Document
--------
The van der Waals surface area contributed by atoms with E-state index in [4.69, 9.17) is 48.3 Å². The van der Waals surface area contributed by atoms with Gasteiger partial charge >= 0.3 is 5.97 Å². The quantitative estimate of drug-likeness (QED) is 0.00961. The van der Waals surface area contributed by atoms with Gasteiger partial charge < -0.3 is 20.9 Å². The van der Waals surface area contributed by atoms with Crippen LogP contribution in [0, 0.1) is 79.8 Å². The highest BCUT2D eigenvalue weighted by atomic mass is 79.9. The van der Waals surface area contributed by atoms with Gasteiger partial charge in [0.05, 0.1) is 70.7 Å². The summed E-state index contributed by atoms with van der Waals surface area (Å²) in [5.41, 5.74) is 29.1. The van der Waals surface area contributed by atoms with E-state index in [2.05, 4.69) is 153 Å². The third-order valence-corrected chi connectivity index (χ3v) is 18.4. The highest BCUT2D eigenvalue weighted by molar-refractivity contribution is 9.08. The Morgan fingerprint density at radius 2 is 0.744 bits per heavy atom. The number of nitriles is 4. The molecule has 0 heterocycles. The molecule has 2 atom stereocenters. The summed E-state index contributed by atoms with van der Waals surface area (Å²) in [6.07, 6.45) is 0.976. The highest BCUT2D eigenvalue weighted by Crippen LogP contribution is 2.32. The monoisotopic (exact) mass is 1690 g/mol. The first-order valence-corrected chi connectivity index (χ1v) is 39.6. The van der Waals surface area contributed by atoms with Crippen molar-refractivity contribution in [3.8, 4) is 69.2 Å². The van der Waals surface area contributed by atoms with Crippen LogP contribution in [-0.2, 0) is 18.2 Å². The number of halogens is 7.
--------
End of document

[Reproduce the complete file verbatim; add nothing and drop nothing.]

The van der Waals surface area contributed by atoms with E-state index in [4.69, 9.17) is 48.3 Å². The van der Waals surface area contributed by atoms with Gasteiger partial charge >= 0.3 is 5.97 Å². The quantitative estimate of drug-likeness (QED) is 0.00961. The van der Waals surface area contributed by atoms with Gasteiger partial charge < -0.3 is 20.9 Å². The van der Waals surface area contributed by atoms with Crippen LogP contribution in [0, 0.1) is 79.8 Å². The highest BCUT2D eigenvalue weighted by atomic mass is 79.9. The van der Waals surface area contributed by atoms with Gasteiger partial charge in [0.05, 0.1) is 70.7 Å². The summed E-state index contributed by atoms with van der Waals surface area (Å²) in [5.41, 5.74) is 29.1. The van der Waals surface area contributed by atoms with E-state index in [2.05, 4.69) is 153 Å². The third-order valence-corrected chi connectivity index (χ3v) is 18.4. The highest BCUT2D eigenvalue weighted by molar-refractivity contribution is 9.08. The Morgan fingerprint density at radius 2 is 0.744 bits per heavy atom. The number of nitriles is 4. The molecule has 0 heterocycles. The molecule has 2 atom stereocenters. The summed E-state index contributed by atoms with van der Waals surface area (Å²) in [6.07, 6.45) is 0.976. The highest BCUT2D eigenvalue weighted by Crippen LogP contribution is 2.32. The monoisotopic (exact) mass is 1690 g/mol. The first-order valence-corrected chi connectivity index (χ1v) is 39.6. The van der Waals surface area contributed by atoms with Crippen molar-refractivity contribution in [3.8, 4) is 69.2 Å². The van der Waals surface area contributed by atoms with Crippen LogP contribution in [-0.2, 0) is 18.2 Å². The number of halogens is 7.